Individual food intake of male rats was determined at two time-points in adult life in Chapter 4 . Similar to the per-cage measurements, energy intake was significantly lower in FR animals. This difference persisted after adjustment for body composition (BMI or estimated fat-free mass). Because lean body mass is generally considered to be a more suitable parameter for adjustment of energy requirements (rather than crude body weight as was used in Chapter 3), these results suggest that energy intake in adult FR rats is actually programmed to be lower than could be expected from their body size.

Chapter 4 also describes individual resting energy expenditure in the same adult male rats. At both ages, this was significantly lower in FR rats than in control rats. However, the differences between the groups disappeared after adjustment for body composition (BMI or estimated fat-free mass). This suggests that adult size was a more important factor than neonatal nutrition; and therefore, unlike energy intake, resting energy expenditure does not seem to have undergone developmental programming in these rats. The difference between energy intake and resting energy expenditure, or the energy available for activity, was not affected by adult body composition and was significantly reduced in FR rats.

 

The data so far have shown that both body dimensions and energy balance were persistently affected by raising rats in large litters. Therefore, the hypothalamic regulation of energy balance was hypothesised to be altered in these FR rats.

Two main types of neuropeptides are involved in this regulation: orexigenic and anorexigenic peptides. The former type of neuropeptides stimulates feeding and promotes energy storage, whereas the latter type inhibits feeding and leads to a more negative energy balance. Within the hypothalamus, the arcuate nucleus (ARC) produces the orexigenic neuropeptide Y (NPY) and agouti-related protein (AgRP), as well as the anorexigenic peptides a-melanocyte-stimulating hormone (a-MSH) and cocaine- and amphetamine-regulated transcript (CART). Two other nuclei, the paraventricular nucleus (PVN) and the lateral hypothalamic area (LHA), produce anorexigenic and orexigenic peptides, respectively, with corticotropin-releasing hormone (CRH) and thyrotropin-releasing hormone (TRH) expressed in the former and melanin-concentrating hormone (MCH) and orexin (ORX) in the latter. In Chapter 5, quantitative reverse transcription polymerase chain reaction (qRT-PCR) was used to measure mRNA levels of NPY, AgRP, pro-opiomelanocortin (POMC, the precursor for a-MSH), and CART in the ARC; CRH and TRH in the PVN; and MCH and ORX in the LHA of neonatal, weanling, and middle-aged male and female control and FR rats. Chapter 6 investigated NPY and POMC expression levels using in situ hybridisation in the ARC of young adult male control and FR rats.

In the ARC, CART expression was significantly decreased in FR rats of all three ages tested by qRT-PCR (neonatal rats on day 10, weanling rats on day 25, and middle-aged rats around day 380). In middle-aged FR rats, the other anorexigenic ARC peptide, POMC, also showed reduced expression. The orexigenic ARC peptides, NPY and AgRP, did not differ between control and FR rats at any of the three ages. In young adult male rats (sacrificed around day 77), NPY expression was significantly higher in the FR group, with no difference in POMC expression. Of the four peptides that were tested in the PVN and LHA on days 10, 25 and, 380, MCH expression was significantly increased in neonatal FR rats.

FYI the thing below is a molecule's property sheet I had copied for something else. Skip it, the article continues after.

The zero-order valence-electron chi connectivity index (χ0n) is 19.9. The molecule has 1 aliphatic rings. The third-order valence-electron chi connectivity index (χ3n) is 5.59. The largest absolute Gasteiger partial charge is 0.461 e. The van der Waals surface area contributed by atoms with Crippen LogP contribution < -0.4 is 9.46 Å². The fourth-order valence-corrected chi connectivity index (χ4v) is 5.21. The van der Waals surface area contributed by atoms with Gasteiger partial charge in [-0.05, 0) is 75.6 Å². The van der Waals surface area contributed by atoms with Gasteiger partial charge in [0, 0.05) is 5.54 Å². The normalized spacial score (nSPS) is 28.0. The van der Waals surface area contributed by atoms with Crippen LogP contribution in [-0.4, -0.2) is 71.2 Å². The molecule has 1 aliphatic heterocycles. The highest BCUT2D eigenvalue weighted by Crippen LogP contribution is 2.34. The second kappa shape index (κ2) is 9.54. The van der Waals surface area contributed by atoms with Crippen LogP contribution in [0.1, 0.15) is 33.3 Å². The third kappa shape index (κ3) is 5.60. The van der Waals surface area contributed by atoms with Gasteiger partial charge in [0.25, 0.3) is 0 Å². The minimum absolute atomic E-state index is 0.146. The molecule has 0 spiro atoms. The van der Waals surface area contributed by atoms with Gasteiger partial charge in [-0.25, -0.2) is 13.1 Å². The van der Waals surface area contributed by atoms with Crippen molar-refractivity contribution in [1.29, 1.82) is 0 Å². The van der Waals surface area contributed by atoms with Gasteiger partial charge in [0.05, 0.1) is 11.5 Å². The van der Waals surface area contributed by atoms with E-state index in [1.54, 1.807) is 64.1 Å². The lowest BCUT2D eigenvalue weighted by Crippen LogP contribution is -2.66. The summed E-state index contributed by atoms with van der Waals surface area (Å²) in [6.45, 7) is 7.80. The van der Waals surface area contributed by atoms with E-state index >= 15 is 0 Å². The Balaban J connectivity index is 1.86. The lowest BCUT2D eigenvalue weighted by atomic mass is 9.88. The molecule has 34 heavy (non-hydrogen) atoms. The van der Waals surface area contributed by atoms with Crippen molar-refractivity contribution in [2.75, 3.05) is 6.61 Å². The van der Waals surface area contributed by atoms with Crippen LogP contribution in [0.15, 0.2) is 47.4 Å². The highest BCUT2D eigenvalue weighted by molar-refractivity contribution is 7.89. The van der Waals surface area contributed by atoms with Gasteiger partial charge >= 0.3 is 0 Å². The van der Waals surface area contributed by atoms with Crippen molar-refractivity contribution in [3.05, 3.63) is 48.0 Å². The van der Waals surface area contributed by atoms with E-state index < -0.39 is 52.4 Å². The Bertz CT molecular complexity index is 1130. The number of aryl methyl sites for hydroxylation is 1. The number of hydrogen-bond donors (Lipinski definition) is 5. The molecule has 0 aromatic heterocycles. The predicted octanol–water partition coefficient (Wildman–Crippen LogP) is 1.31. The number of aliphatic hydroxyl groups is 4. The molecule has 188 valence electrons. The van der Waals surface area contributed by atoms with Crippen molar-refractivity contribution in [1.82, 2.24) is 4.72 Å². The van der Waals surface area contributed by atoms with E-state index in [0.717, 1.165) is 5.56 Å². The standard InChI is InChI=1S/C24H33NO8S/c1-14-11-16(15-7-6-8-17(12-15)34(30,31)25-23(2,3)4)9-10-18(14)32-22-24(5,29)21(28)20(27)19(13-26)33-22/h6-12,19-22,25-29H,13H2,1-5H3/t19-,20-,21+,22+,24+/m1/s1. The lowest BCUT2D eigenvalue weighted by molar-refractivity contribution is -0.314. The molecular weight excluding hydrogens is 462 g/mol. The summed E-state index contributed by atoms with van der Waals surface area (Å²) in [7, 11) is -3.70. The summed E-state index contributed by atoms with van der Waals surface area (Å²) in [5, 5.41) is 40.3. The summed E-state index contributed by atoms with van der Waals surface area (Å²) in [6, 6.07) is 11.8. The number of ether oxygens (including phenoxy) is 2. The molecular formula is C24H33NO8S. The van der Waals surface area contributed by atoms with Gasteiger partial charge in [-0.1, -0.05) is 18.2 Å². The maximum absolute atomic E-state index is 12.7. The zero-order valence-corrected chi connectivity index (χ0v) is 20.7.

The ratio of orexigenic to anorexigenic expression in the ARC (i.e. NPY {and AgRP } vs. POMC {and CART * }) was transiently elevated in FR rats: it was significantly higher on days 10 and 25 and around day 77, but in middle-aged FR rats, the balance between orexigenic and anorexigenic expression had normalised.

 

In the last chapter, Chapter 7, the results of the preceding chapters were combined and discussed. Because all measurements were performed in animals that originated from the same experiment (and hence had experienced very similar circumstances), the results for the three categories of measurement (body dimensions, energy balance, hypothalamic neuropeptides) can easily be related to each other. The overall phenotype that emerged from these studies was remarkably similar between males and females. FR rats:

1) were persistently lighter, shorter, and leaner than control rats;

2a) had lower energy intake throughout life,

2b) with adult resting energy expenditure that was appropriate for their smaller body size,

2c) leaving less energy for activity;

3a) had an increased ratio of orexigenic to anorexigenic gene expression in juvenile life,

3b) which normalised in adult life (between day 77 and day 380).

In brief, all three categories were persistently affected, until long after the original stimulus (i.e. food restriction until weaning) was removed. Since developmental programming requires the occurrence of long-lasting changes in response to a transient stimulus during a period of plasticity, it can be concluded from these results that raising rats in large litters has actually induced programming of energy balance.

In the remainder of the chapter, I speculated about the implications of these results; about possible mechanisms for programming, the relevance of our results for the human situation, and about experiments that might further clarify the phenotype of FR rats. One aim for future investigations would be to search for more permanent changes in the hypothalamus and other parts of the system that regulates energy balance (besides those in gene expression of POMC and CART in the ARC), that could explain the lean phenotype of adult FR rats in view of the normalised ratio of orexigenic to anorexigenic gene expression in the ARC. An important candidate to be investigated is the leptin sensitivity of FR rats.

With this study, we have shown that early nutritional manipulations in rats can have permanent effects on energy balance and homeostatic energy balance regulation. Extrapolating these results to the human situation, it seems likely that a (temporarily) increased orexigenic drive may offer at least a partial explanation for the increased risk of obesity in perinatally malnourished humans. For the future, this animal model offers ample possibilities to further investigate the underlying mechanisms of developmental programming of energy balance.